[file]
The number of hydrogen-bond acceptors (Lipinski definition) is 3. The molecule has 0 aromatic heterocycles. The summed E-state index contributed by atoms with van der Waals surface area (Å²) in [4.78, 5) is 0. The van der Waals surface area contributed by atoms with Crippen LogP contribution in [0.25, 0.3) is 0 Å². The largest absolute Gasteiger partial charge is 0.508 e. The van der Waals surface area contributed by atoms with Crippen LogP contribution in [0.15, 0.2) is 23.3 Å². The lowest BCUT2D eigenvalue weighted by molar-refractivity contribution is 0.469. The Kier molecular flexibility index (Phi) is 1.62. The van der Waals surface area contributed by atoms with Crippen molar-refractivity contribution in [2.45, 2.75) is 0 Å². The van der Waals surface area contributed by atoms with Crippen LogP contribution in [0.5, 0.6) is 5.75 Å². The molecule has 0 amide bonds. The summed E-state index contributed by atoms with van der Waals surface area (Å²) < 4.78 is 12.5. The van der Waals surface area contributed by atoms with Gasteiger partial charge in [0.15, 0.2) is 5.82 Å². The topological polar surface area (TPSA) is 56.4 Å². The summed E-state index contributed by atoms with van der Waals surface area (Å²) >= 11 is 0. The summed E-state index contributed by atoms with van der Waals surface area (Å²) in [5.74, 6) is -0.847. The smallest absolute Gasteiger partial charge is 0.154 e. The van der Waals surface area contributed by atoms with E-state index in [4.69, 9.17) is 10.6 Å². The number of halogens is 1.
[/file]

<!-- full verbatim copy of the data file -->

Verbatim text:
The number of hydrogen-bond acceptors (Lipinski definition) is 3. The molecule has 0 aromatic heterocycles. The summed E-state index contributed by atoms with van der Waals surface area (Å²) in [4.78, 5) is 0. The van der Waals surface area contributed by atoms with Crippen LogP contribution in [0.25, 0.3) is 0 Å². The largest absolute Gasteiger partial charge is 0.508 e. The van der Waals surface area contributed by atoms with Crippen LogP contribution in [0.15, 0.2) is 23.3 Å². The lowest BCUT2D eigenvalue weighted by molar-refractivity contribution is 0.469. The Kier molecular flexibility index (Phi) is 1.62. The van der Waals surface area contributed by atoms with Crippen molar-refractivity contribution in [2.45, 2.75) is 0 Å². The van der Waals surface area contributed by atoms with Crippen LogP contribution in [0.5, 0.6) is 5.75 Å². The molecule has 0 amide bonds. The summed E-state index contributed by atoms with van der Waals surface area (Å²) < 4.78 is 12.5. The van der Waals surface area contributed by atoms with Gasteiger partial charge in [0.15, 0.2) is 5.82 Å². The topological polar surface area (TPSA) is 56.4 Å². The summed E-state index contributed by atoms with van der Waals surface area (Å²) >= 11 is 0. The summed E-state index contributed by atoms with van der Waals surface area (Å²) in [5.74, 6) is -0.847. The smallest absolute Gasteiger partial charge is 0.154 e. The van der Waals surface area contributed by atoms with E-state index in [4.69, 9.17) is 10.6 Å². The number of halogens is 1.